We value curious minds. We love learning from people who are doing cool things out in the world, so we’ve made it a regular pursuit. The Entrepreneur Series is a GoKart-hosted guest speaker event focused on startups and the individuals who built them. We invite a business founder to share their startup story, and some of the challenges and lessons they have encountered along the way.
Name: Justin Cox
Startup: Arthur Wayne (2014)
Title: Founder, Certified EOS Implementer
Background: Magnet 360, Founding Team Member and Senior Director; Minnesota Cup Business Plan Competition, Review Board Member; Techstars, Mentor; Beta.MN, Co-Founder; the list goes on.
Story: As a third-generation entrepreneur, you might say it runs in the blood. Justin Cox knew early on that he wanted to follow a similar path as his parents and their parents, building and maintaining businesses. For over a decade, Cox has been involved in starting, developing or acquiring companies in the Twin Cities—and has been a major player in business competitions and programs.
Shortly after graduating from the University of Minnesota Carlson School of Business, Cox was part of the team that started Magnet 360, a salesforce and marketing strategy and service company. By 2012, Magnet 360 was the fastest growing private company in MN and voted “best place to work.” Life was busy. When Cox and his wife, both high-achieving, full-plate business professionals, wanted to start a family, they knew something had to give. So, they took a break rented a camper and hit the road for three months. The big road trip rule? No career-talk for the first four weeks.
The couple bounced around out west, visiting cities and surfing beaches. Over the three-month detox, Cox came to some realizations. By analyzing his career and peeling away the things that didn’t excite him, he better understood what he wanted out of his day-to-day—to help grow startups and small companies. At first, the idea was to acquire not-so-sexy but necessary businesses (like plumbing) and implement the Entrepreneurial Operating System. EOS is a set of simple, holistic concepts that can be leveraged to run a business. However, raising the money to buy these businesses wasn’t something that Cox could get excited about. EOS was. So, Cox would become a teacher, facilitator, and coach for entrepreneurs and business owners who want implement EOS. Two days after returning home from the road trip, Cox founded his company, Arthur Wayne. One week after that, his wife learned that she was pregnant with their first child.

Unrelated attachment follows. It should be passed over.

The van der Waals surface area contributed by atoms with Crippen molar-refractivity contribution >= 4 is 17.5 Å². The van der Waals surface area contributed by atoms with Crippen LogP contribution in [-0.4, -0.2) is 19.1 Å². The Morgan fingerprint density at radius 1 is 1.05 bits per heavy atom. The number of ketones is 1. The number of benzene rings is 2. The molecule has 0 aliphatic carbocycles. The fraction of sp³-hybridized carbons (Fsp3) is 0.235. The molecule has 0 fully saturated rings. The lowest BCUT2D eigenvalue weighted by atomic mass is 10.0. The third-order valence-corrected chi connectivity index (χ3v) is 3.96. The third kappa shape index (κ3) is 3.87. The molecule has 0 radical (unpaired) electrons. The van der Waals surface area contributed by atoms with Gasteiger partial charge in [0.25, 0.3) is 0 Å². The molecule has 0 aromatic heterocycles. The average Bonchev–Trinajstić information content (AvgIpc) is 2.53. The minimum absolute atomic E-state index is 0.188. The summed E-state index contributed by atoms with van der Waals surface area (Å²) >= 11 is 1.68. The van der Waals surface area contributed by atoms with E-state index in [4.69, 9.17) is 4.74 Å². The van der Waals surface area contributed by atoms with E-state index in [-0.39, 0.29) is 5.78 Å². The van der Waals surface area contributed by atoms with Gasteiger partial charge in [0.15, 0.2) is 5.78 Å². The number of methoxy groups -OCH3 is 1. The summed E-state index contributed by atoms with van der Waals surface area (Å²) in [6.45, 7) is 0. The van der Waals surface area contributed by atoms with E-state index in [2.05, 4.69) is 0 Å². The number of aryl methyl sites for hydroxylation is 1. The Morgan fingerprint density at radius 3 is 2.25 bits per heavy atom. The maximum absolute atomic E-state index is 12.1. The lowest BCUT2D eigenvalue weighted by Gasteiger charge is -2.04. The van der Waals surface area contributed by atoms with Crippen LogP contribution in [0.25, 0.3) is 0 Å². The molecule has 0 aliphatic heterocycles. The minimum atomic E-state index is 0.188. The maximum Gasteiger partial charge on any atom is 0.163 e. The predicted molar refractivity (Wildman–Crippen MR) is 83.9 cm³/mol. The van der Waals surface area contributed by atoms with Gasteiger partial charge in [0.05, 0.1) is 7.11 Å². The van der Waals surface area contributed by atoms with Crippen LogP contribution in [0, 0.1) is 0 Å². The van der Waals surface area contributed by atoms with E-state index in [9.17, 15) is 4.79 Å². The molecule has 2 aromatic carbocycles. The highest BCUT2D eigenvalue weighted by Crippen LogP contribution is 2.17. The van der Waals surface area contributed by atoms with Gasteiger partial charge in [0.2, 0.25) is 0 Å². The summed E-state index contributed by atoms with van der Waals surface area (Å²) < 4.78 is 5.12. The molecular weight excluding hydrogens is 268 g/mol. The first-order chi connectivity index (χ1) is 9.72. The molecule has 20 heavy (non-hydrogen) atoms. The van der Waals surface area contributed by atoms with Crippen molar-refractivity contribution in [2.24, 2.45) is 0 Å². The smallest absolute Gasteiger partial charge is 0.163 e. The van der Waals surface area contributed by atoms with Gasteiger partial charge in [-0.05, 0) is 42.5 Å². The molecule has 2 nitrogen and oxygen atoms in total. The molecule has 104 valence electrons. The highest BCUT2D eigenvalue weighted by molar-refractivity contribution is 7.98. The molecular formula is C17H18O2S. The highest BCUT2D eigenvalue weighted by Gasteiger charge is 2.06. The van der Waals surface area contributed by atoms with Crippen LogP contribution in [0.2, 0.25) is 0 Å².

Today, Cox has worked with 30 high-growth, quick-culture companies on micro and macro levels of EOS. About 80% of his work time is spent helping leadership teams find the right answers for their business. From his experience, the answer is always in the room, they just have to slow down and find it together.
“Do less better.” Another road trip realization for Cox and his wife was that by doing less, they could do better. Since then, simplicity has been a top priority. This means constantly stepping back to reevaluate their goals and being very intentional in their plans.
EOS is not EOS is not EOS. Cox says, “the beauty of EOS is in its simplicity and a lot of clients want to add on to it, that’s where it can slow down.” There is no company running purely and perfectly on EOS and everyone has various levels of commitment, experiences, highs and lows. He’s there to keep things on as best a track as possible.
Don’t drag. Cox has a line, “if you have to drag them in, you’re going to have to drag them around.” In other words, he’s learned that if he has to convince someone to get on board with EOS, he’s going to have to be constantly convincing them of EOS. The best way to sell is to just lay it all out, demonstrate the value, and ask them to give it a try.
Don’t be fooled by something that’s good now. What might work currently most likely won’t remain a constant. You have to be agile. This goes for teams, process, and even entire markets.
Stay focused on staying excited. Cox has noticed that when there is a market opportunity, many people who are in his line of work veer off course without thinking about how it will impact their day-to-day. “If you don’t stay excited about what you’re doing, it’s hard to get over hurdles and find growth.” Stick to it.
Cox is excited about what’s next for his clients. With a few, in particular, there’s a big change on the horizon, “these teams have put their heads down and worked their asses off to make things happen. Being in the backseat, and seeing and celebrating that growth is a blast.”